Specialist team works to restore painted interiors at Delapre Abbey in Northampton

Art conservator, Marta Sledz, and some of the team (left to right Lukasz Kornacki, Sarah Campbell, and Camilla Molignano) are hard at work restoring Delapres beautiful interors

Art conservator, Marta Sledz, and some of the team (left to right Lukasz Kornacki, Sarah Campbell, and Camilla Molignano) are hard at work restoring Delapres beautiful interors

0
Have your say

Work is now well under way to conserve original Victorian decorations as part of the Heritage Lottery-funded restoration of Delapre Abbey in Northampton.

A specialist team from Hirst Conservation has been hard at work for the past six weeks returning some of the highly significant painted interiors to their former glory.

Elizabeth Hirst said: “In addition to the finely painted portraiture and figurative work to ceilings there is a great variety of applied decoration.

“The sumptuous interiors comprise ornate painted finishes and plaster enrichments, marouflaged canvases, painted paper, gilding and early examples of Lincrusta and Anaglypta.

“Work commenced with an in-depth investigation to include architectural paint research to allow an understanding of the original intention, so the interiors can be appropriately restored and conserved.

“Many will be amazed to see the transformation as designs are represented, having been so long obscured by later overpaints.”

The work includes sensitive cleaning, repair of damaged plaster and enrichments, recreation of missing elements including 19th-century wall paper, gilding and wood graining. The work is expected to take about six months to complete.

It is concentrated within the abbey’s library, entrance saloon, drawing room, dining room and billiard room, all across the building’s south range. The latter will soon be reconnected with the complex by a new conservatory.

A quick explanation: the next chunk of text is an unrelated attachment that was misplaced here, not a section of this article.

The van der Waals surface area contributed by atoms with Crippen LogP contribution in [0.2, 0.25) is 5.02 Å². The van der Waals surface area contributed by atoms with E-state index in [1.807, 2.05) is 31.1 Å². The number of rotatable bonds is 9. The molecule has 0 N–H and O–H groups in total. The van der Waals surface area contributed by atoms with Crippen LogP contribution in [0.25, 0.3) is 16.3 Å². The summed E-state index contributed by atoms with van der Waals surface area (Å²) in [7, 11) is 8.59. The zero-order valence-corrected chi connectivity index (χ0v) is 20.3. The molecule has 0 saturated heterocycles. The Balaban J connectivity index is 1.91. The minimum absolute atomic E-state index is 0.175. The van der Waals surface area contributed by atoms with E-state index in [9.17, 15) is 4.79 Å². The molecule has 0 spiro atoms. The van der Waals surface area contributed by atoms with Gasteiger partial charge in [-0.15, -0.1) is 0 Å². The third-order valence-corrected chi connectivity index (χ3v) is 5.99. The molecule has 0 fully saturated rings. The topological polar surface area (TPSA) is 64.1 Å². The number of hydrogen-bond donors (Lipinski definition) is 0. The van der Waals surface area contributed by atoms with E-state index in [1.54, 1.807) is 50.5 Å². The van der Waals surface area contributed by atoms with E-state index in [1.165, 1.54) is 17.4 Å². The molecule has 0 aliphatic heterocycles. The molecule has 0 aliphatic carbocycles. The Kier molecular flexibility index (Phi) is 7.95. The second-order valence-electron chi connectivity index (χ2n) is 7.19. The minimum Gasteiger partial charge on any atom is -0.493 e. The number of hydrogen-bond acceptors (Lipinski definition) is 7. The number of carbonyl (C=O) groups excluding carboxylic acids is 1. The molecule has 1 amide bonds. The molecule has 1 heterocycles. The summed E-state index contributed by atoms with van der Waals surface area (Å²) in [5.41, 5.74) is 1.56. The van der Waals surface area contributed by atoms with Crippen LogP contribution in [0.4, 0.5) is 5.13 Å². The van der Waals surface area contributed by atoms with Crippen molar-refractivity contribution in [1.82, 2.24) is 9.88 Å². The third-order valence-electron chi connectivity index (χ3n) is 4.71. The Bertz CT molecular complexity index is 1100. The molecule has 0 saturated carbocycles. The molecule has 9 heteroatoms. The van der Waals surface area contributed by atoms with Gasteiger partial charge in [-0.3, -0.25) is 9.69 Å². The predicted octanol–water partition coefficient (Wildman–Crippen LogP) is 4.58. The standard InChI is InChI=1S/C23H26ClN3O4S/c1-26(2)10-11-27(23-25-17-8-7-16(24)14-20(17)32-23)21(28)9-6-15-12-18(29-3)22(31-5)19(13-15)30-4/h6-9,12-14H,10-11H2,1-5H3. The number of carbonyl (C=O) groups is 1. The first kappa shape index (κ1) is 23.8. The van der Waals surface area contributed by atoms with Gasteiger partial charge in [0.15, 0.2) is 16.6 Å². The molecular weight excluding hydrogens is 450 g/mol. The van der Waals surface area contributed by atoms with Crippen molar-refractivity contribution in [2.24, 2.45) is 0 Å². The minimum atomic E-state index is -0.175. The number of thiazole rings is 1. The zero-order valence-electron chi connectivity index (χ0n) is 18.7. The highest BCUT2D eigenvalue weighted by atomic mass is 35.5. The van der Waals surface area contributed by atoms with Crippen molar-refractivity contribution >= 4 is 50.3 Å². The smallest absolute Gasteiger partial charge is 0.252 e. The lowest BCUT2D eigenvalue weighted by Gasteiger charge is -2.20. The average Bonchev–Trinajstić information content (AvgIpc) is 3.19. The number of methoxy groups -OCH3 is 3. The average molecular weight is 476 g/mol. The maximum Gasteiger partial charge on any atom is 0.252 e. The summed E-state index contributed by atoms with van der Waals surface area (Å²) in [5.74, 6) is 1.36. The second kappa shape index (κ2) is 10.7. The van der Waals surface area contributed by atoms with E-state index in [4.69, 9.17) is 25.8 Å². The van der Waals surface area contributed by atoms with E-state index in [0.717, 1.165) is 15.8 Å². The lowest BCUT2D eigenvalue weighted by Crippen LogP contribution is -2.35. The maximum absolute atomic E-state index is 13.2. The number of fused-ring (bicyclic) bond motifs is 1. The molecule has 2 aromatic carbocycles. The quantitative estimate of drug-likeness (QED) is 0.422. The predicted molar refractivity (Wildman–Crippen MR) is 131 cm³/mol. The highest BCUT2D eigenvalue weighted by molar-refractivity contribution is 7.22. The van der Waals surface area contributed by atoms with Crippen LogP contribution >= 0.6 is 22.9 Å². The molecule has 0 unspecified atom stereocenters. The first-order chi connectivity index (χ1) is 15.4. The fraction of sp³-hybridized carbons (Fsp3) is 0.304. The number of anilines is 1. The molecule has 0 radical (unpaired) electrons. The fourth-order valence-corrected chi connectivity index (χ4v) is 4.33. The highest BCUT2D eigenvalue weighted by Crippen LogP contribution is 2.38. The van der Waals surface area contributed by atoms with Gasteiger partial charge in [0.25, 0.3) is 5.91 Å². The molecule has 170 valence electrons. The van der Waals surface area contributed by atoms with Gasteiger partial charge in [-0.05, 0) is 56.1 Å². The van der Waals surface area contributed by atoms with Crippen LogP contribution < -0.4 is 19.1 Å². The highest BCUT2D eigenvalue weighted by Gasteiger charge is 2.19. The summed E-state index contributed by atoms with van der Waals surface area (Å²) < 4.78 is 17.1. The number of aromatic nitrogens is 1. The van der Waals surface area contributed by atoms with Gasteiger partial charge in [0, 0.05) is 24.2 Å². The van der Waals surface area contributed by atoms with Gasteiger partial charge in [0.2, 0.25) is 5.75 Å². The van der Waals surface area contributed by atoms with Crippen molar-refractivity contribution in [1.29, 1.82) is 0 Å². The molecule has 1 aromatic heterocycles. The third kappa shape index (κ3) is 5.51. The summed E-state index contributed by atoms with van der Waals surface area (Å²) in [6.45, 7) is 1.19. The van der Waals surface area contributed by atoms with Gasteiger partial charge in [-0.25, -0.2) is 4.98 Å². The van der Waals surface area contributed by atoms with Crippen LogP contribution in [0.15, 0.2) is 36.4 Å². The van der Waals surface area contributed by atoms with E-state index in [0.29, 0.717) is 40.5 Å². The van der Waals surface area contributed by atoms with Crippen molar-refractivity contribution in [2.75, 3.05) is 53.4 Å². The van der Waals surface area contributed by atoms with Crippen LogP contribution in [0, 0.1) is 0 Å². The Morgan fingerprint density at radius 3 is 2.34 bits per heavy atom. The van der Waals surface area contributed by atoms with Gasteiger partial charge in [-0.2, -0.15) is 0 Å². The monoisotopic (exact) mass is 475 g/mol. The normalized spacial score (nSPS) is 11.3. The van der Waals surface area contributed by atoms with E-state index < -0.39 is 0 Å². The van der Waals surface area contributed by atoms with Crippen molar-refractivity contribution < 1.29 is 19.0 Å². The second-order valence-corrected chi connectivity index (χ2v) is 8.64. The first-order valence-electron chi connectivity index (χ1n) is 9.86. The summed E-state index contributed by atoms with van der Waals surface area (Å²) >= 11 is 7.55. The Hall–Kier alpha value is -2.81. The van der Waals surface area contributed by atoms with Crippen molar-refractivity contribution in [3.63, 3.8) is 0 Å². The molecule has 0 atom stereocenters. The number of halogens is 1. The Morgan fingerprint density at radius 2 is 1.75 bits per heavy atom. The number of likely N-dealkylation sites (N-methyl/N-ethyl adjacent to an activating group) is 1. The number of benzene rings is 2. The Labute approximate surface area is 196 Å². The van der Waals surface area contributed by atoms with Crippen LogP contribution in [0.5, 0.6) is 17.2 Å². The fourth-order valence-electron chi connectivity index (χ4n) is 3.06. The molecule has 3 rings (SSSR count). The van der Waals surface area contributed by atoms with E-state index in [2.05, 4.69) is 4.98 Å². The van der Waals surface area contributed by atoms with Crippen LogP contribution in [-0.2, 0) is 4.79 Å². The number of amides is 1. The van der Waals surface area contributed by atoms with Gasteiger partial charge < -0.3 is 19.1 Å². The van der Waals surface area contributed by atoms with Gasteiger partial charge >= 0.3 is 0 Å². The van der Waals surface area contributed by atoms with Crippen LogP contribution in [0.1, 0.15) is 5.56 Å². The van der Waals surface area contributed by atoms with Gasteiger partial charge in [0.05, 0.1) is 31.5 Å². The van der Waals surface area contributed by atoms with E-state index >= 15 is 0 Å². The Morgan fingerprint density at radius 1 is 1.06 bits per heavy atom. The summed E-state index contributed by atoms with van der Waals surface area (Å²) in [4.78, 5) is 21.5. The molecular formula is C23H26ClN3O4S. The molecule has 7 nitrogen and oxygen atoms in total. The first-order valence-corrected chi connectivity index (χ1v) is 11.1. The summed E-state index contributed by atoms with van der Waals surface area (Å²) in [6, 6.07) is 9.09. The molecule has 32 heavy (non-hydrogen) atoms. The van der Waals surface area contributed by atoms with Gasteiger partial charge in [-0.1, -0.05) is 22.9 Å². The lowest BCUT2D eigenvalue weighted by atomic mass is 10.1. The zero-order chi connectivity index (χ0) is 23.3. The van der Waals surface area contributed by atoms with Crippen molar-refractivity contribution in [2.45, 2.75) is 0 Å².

The abbey started its life as a Cluniac nunnery in the twelfth century and has since been added to by successive generations. But its history extends back even further, with Roman artefacts being discovered earlier this year.

Once brought back into use, as well as becoming the UK’s latest heritage tourist attraction, it will be available to hire for weddings and conferences.

The first tranche of work, being carried out by Woodhead Heritage, started a year ago and is expected to be completed later this year. Delapre Abbey Preservation Trust (DAPT) will then continue raising funds for future phases.

DAPT operations director, Rachael Boyd, said: “These beautiful and ornate rooms will be at the heart of our new exhibitions and displays as we share the stories of 900 years of human history.

“The newly restored interiors will also be the backdrop to some very special and precious moments as we’ll also be offering people the chance to get married here at Delapre Abbey.”

The £6.3 million project will see the Grade II* listed site transformed from a derelict building into a nationally-significant tourist attraction.

The Heritage Lottery Fund (HLF) has pledged £3.65 million for the project, which will be rounded up by Northampton Borough Council and other sources.

Councillor Tim Hadland, the council’s cabinet member for regeneration, enterprise and planning, said: “We’ve always known these paintings were beautiful, but we’re only now getting a sense of just how stunning they are.

“The detail is exceptional, the individual figures almost seem to stand out from the ceiling. We really can’t wait to open this to the public, so everyone has a chance to enjoy them.”